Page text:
I remember when I discovered the poet Anne Carson. I was twenty-four. I was sitting on the roof of a house in Oakland where I briefly lived along with ten other people, or maybe fourteen. It was hard to say. People were everywhere always, which was why I was sitting on the roof. I could see down into an Ethiopian restaurant and smell their cooking. Everything was noisy: housemates, the fans and fryers next door, car stereos, traffic on Telegraph Ave. But Anne Carson’s writing felt still and quiet: sadness and wings and someone named Red. Shortly afterwards, when I’d moved “temporarily” home to Washington, I got ahold of Carson’s translations of Sappho, If Not, Winter. Other Sappho translations I’d read were stiff and old-fashioned. They expounded. They rhymed. Carson’s are fragments. their heart grew cold/they let their wings down….I used to weave crowns….whiter by far than an egg….
The words of Sappho, who lived in Greece around 600 BCE, nearly only remain in fragments: a flake of papyrus here, a quote there. So Carson’s fragmentary, mystery-filled translations feel like they honor Sappho’s work. They make it mysterious. Alive. And with their impeccable taste, children love these poem-shards. They love their weirdness, their mystery, their possibility. Or maybe they just love me reading them all/but different/hair or just celery and telling them it’s a poem.
Anyhow, I like to share Carson’s Sappho to talk about how old poetry is, to show that all old poetry wasn’t just written by white dudes, to think about translation and how literature sticks around and also keeps changing and getting lost — and as inspiration for writing found word poems.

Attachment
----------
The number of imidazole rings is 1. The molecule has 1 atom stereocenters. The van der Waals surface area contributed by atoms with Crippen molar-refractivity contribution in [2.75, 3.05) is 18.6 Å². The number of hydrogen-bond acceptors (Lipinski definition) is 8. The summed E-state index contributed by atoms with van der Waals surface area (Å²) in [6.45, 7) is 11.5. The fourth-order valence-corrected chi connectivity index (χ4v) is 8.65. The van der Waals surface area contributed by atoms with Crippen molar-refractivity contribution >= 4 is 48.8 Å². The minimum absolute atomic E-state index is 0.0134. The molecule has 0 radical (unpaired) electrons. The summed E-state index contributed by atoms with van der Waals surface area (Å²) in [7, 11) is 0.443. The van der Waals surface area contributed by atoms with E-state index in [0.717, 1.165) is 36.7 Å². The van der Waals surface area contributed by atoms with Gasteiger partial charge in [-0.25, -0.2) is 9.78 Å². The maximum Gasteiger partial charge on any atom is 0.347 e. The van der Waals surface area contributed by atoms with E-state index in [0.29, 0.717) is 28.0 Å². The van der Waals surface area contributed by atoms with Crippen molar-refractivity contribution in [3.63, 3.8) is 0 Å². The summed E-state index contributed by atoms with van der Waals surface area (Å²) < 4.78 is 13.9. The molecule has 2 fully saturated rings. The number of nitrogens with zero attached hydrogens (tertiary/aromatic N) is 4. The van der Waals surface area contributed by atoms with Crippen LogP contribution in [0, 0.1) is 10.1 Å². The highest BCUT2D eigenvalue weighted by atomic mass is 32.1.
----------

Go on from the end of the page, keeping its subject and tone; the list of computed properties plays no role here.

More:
The premise of found word poems is that you steal words from other texts to make your own, like someone cutting out words from a newspaper to make a ransom note. Only poetry. To do this prompt you need scissors, glue stick, and some kind of writing to cut up. Magazines, newspapers, anything interesting – though I know from awkward experience that if there are any bad words the kids will find them. Who knew there were so many risque words in literary journals? Also, young readers do better if you can find them some big print.
Kids can start with a whole source, or you can cut it up into little slips and let them sift through them like archeologists sorting papyrus fragments. When they find words or phrases they like, they cut them out and assemble them into their own poems. If they want to, they can add a word here or there. Or assemble it letter by letter. There’s something very satisfying about these poems, about finding the words for your writing outside your mind, recognizing them, ordering them. Also gluing them. And if we can get all these satisfactions without demanding any ransom, all the better. It is doubtful, especially given our lackluster glue-stick technologies, that our poems will survive millenniums, but then again, who knows?